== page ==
8 Common Job Titles That Use Python Every Day

Quality assurance engineer, machine learning engineer, data scientist, oh my!

Simple fact: Python is one of the world’s most popular programming languages. That means knowing how to use it is an automatic win on any tech resume

But it’s one thing to know what Python is (and why it’s in demand). The next step is to understand the kind of real-world jobs that Python skills can lead to. 

With specific-use coding languages like HTML and JavaScript, it’s pretty cut and dried: you learn JavaScript, you become a JavaScript developer (in most cases). Because Python is a general use language, its jobs are little more all over the place—but that’s not a bad thing. More variation means more options (AND more opportunities to land jobs). But variety can also be confusing. 

The best way to decode Python jobs is to narrow them down based on what kind of work you want to do and what your current experience level is. To help you figure that out, we’ve broken down eight Python-related job titles, their general job focus, what experience level they’re suited for, what non-Python skills are recommended, and each job’s average salary. 

Study this list, and learn what your own Python future might hold in store.

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Entry-Level Python Jobs

Entry-Level Software Developer

If you’re looking to leverage Python skills into an entry-level tech job, entry-level software developer positions are a great place to start. 

While junior front end developer jobs (the kinds of positions that rely on HTML/CSS and JavaScript) often take the form of freelance work for individual clients, software developer jobs traditionally involve working on a development team for a larger tech company. 

Entry-level software developers are junior members of these teams, working under experienced managers to build, test, and iterate versions of a software product. Of course, developing software doesn’t always involve using Python, but Python is a common language used in the software development process. This means Python knowledge and experience is a key piece of the puzzle in landing your first software developer job.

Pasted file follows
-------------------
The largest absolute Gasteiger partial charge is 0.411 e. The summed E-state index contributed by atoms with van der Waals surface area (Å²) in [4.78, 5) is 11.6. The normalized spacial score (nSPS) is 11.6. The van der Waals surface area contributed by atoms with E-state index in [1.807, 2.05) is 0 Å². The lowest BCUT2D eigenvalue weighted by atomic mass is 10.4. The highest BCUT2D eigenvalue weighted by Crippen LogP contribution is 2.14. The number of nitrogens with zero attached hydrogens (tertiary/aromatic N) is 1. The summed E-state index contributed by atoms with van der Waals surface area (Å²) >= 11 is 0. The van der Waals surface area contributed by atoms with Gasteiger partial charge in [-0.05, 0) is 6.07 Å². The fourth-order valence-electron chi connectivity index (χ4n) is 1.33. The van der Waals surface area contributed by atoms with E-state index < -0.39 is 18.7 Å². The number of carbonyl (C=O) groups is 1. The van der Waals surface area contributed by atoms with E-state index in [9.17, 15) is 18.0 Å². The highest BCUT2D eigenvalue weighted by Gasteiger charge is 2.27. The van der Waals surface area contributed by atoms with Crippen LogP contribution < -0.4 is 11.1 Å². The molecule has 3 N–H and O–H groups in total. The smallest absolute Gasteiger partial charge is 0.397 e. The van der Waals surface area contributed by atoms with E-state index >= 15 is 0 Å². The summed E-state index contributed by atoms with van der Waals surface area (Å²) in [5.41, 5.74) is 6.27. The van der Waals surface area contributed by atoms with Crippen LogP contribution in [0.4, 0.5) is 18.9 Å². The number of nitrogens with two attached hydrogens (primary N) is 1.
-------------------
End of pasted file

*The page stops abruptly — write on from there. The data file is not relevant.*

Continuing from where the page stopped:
Job Duties Include:

  • Assisting with writing, editing, and maintaining software programs
  • Testing code—running programs (often controlled with Python scripts) to test code for errors
  • Debugging code—analyzing code errors and fixing them
  • Code documentation—tracking version changes and logging errors

Non-Python Skills to Have:

Average Salary: $52,491

Quality Assurance Engineer

Quality Assurance Engineer positions are another ground-level gateway to tech…particularly if you know your way around Python. QA Engineers don’t actually build software, they’re simply responsible for testing it—and that’s why Python is so important for landing one of these jobs. Python’s golden touch for all things automation-related makes it a ubiquitous language in the software testing process. 

Job Duties Include:

  • Creating software test plans and test cases
  • Developing and executing automation scripts using open source tools (like Python)
  • Documenting and tracking software bugs
  • Monitoring debugging process results

Non-Python Skills to Have:

  • SQL
  • JavaScript
  • Understanding of best software testing practices
  • Ability and willingness to stay up to date on testing trends and methodologies